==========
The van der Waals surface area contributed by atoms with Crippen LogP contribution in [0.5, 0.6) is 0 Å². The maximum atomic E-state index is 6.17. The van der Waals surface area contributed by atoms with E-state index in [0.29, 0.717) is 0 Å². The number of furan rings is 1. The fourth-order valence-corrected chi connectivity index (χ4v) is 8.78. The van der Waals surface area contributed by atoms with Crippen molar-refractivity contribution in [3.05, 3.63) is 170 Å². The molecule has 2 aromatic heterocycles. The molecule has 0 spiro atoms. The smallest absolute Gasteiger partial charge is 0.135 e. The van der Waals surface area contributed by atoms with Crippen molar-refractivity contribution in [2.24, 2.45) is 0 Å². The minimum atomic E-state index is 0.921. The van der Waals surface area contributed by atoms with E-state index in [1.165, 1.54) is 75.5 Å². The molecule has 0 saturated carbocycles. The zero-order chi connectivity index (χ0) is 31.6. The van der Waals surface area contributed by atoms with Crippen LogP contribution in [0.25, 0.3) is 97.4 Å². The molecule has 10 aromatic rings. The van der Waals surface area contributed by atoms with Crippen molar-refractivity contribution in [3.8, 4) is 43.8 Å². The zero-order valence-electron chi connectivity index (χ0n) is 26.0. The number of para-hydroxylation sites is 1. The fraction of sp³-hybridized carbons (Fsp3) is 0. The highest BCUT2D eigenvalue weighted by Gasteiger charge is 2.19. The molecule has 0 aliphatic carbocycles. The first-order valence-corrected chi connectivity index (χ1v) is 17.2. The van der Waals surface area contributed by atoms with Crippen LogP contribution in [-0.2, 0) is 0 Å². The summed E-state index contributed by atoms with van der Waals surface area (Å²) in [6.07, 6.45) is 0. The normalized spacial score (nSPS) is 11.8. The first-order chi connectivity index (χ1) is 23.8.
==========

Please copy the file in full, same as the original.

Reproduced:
The van der Waals surface area contributed by atoms with Crippen LogP contribution in [0.5, 0.6) is 0 Å². The maximum atomic E-state index is 6.17. The van der Waals surface area contributed by atoms with E-state index in [0.29, 0.717) is 0 Å². The number of furan rings is 1. The fourth-order valence-corrected chi connectivity index (χ4v) is 8.78. The van der Waals surface area contributed by atoms with Crippen molar-refractivity contribution in [3.05, 3.63) is 170 Å². The molecule has 2 aromatic heterocycles. The molecule has 0 spiro atoms. The smallest absolute Gasteiger partial charge is 0.135 e. The van der Waals surface area contributed by atoms with Crippen molar-refractivity contribution in [2.24, 2.45) is 0 Å². The minimum atomic E-state index is 0.921. The van der Waals surface area contributed by atoms with E-state index in [1.165, 1.54) is 75.5 Å². The molecule has 0 saturated carbocycles. The zero-order chi connectivity index (χ0) is 31.6. The van der Waals surface area contributed by atoms with Crippen LogP contribution in [0.25, 0.3) is 97.4 Å². The molecule has 10 aromatic rings. The van der Waals surface area contributed by atoms with Crippen molar-refractivity contribution in [3.8, 4) is 43.8 Å². The zero-order valence-electron chi connectivity index (χ0n) is 26.0. The number of para-hydroxylation sites is 1. The fraction of sp³-hybridized carbons (Fsp3) is 0. The highest BCUT2D eigenvalue weighted by Gasteiger charge is 2.19. The molecule has 0 aliphatic carbocycles. The first-order valence-corrected chi connectivity index (χ1v) is 17.2. The van der Waals surface area contributed by atoms with Crippen LogP contribution in [-0.2, 0) is 0 Å². The summed E-state index contributed by atoms with van der Waals surface area (Å²) in [6.07, 6.45) is 0. The normalized spacial score (nSPS) is 11.8. The first-order chi connectivity index (χ1) is 23.8.